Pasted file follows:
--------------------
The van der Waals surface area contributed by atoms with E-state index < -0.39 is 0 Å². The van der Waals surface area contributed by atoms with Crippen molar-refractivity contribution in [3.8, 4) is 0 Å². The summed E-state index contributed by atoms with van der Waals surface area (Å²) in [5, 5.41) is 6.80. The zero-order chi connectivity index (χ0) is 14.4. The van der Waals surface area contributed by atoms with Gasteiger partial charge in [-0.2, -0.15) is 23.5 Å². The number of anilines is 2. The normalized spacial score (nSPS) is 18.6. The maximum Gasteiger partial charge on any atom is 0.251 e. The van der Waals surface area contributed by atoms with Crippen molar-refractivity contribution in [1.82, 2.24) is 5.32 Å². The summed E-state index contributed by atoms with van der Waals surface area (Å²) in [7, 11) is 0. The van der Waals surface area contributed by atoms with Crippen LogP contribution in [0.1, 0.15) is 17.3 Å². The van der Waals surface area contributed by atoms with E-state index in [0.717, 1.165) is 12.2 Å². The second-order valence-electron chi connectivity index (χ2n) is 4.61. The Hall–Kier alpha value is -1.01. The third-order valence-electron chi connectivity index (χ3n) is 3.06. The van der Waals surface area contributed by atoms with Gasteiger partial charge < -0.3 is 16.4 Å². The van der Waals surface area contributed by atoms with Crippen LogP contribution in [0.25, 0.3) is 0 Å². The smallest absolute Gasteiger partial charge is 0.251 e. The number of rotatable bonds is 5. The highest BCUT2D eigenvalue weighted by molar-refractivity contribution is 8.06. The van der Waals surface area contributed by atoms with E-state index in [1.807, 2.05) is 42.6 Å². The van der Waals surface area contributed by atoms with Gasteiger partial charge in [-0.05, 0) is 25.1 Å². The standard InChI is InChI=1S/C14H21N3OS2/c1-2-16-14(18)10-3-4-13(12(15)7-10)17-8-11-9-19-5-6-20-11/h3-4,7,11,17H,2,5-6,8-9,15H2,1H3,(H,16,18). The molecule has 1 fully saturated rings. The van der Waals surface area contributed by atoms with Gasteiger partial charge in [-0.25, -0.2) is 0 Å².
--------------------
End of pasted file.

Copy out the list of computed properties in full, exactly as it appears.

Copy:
The van der Waals surface area contributed by atoms with E-state index < -0.39 is 0 Å². The van der Waals surface area contributed by atoms with Crippen molar-refractivity contribution in [3.8, 4) is 0 Å². The summed E-state index contributed by atoms with van der Waals surface area (Å²) in [5, 5.41) is 6.80. The zero-order chi connectivity index (χ0) is 14.4. The van der Waals surface area contributed by atoms with Gasteiger partial charge in [-0.2, -0.15) is 23.5 Å². The number of anilines is 2. The normalized spacial score (nSPS) is 18.6. The maximum Gasteiger partial charge on any atom is 0.251 e. The van der Waals surface area contributed by atoms with Crippen molar-refractivity contribution in [1.82, 2.24) is 5.32 Å². The summed E-state index contributed by atoms with van der Waals surface area (Å²) in [7, 11) is 0. The van der Waals surface area contributed by atoms with Crippen LogP contribution in [0.1, 0.15) is 17.3 Å². The van der Waals surface area contributed by atoms with E-state index in [0.717, 1.165) is 12.2 Å². The second-order valence-electron chi connectivity index (χ2n) is 4.61. The Hall–Kier alpha value is -1.01. The third-order valence-electron chi connectivity index (χ3n) is 3.06. The van der Waals surface area contributed by atoms with Gasteiger partial charge < -0.3 is 16.4 Å². The van der Waals surface area contributed by atoms with Crippen LogP contribution in [0.25, 0.3) is 0 Å². The smallest absolute Gasteiger partial charge is 0.251 e. The number of rotatable bonds is 5. The highest BCUT2D eigenvalue weighted by molar-refractivity contribution is 8.06. The van der Waals surface area contributed by atoms with E-state index in [1.807, 2.05) is 42.6 Å². The van der Waals surface area contributed by atoms with Gasteiger partial charge in [-0.05, 0) is 25.1 Å². The standard InChI is InChI=1S/C14H21N3OS2/c1-2-16-14(18)10-3-4-13(12(15)7-10)17-8-11-9-19-5-6-20-11/h3-4,7,11,17H,2,5-6,8-9,15H2,1H3,(H,16,18). The molecule has 1 fully saturated rings. The van der Waals surface area contributed by atoms with Gasteiger partial charge in [-0.25, -0.2) is 0 Å².